Free Sandwiches, Holding On, and The Best Job Interview I Had This Year
I’d guess I’ve applied for somewhere around 80 jobs this year. My two main writing contracts ended in 2023, so I’ve been looking for a new day job to make up the difference. At first I looked for other writing jobs, which went nowhere relatively quickly; eventually I expanded into related fields and later not-so-related fields. I also began to feel anxious, as the year wore on, about relying on writing as my sole source of income, since that income varies significantly from year to year, and thought it might ease my anxiety (as well as my freelancer tax burden) to find a wholly-unrelated day job.
I made it to a phone interview on three occasions, easily the best of which was with a semi-new butcher shop just a few subway stops from where I live that a friend of a friend had put me onto.
I thought I’d make a pretty good butcher’s assistant for a few reasons: I like working in food service (especially behind a counter, where you can ritualize your interactions and test-drive the possibility of calling people “boss”)1, I find meat interesting, I don’t have any back problems yet, I enjoy wrapping things carefully in thick white paper, and I like working in a cold environment.2
If I’m honest, I also enjoyed the affectionately skeptical affect of my first phone interview:3 “We’re really looking for people who will stick it, and no offense, but most of your work history involves a lot of sitting down.” This was a pretty fair cop, since the last time I worked at a restaurant was around 2012, but eventually the manager agreed to let me work a trial shift, with the understanding that they’d probably hire somebody else, if anybody with more relevant experience applied.4
Even though I didn’t get the job, I still think I came out ahead. After a single shift I ended up with a free beanie, a free sandwich (and a very good sandwich too, it wasn’t just good because it was free), and cash in my pocket, which is more than I can say for just about every other job interview I’ve had in the last ten years. I had the chance to chat with other people at work, which is something I’ve sorely missed as a writer-from-home for the last decade,5 and got to wrap patties in caul fat, separate a shipment of chicken hearts and livers, carry dripping chandeliers of freshly-ground sausages on meat hooks down to the walk-in, and make batches of chicken salad. I washed my hands thirty or forty times in an afternoon. I enjoyed feeling useful and the abeyance of panic; I was sorry not to get the job but could hardly blame them for hiring somebody who had more to offer than inexperienced enthusiasm.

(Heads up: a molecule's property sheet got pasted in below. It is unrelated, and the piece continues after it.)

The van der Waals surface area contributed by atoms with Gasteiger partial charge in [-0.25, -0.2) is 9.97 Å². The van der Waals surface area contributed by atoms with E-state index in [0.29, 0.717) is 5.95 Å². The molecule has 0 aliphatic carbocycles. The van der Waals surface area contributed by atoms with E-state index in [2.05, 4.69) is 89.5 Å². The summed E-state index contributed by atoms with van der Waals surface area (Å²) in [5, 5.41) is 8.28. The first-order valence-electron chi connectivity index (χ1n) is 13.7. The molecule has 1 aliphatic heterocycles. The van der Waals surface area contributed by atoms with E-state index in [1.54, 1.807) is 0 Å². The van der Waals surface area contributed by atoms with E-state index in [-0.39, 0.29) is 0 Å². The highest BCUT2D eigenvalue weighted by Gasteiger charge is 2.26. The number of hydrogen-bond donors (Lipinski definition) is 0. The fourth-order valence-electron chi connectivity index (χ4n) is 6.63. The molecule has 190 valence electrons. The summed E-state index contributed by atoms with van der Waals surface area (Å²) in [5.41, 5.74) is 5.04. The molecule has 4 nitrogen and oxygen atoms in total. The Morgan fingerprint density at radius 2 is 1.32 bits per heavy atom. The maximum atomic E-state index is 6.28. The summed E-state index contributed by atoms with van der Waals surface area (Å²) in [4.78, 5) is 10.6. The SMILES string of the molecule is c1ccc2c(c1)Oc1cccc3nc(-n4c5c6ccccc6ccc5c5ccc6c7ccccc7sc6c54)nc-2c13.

It is very difficult not to take job-hunting personally, not to extrapolate after every missed opportunity and assume that the future is going to hold more of the same until disaster takes over. I’ve seen what I think must have been the high-water-mark pass for a number of online industries, and am not quite sure what being a professional writer looks like for me in the future — but on the other hand, how remarkable that I was able to make a living exclusively as a professional writer for more than a decade. What real and remarkable luck that has been — and nothing can keep me from continuing to write even as I have looked for a new day job.6
The other day I made it to the in-person round and had occasion to take my own advice about accepting the offer of a free drink (I had some water and enjoyed it very much). This time things went a little further; I’m moving ahead to an orientation and will be starting contract work soon.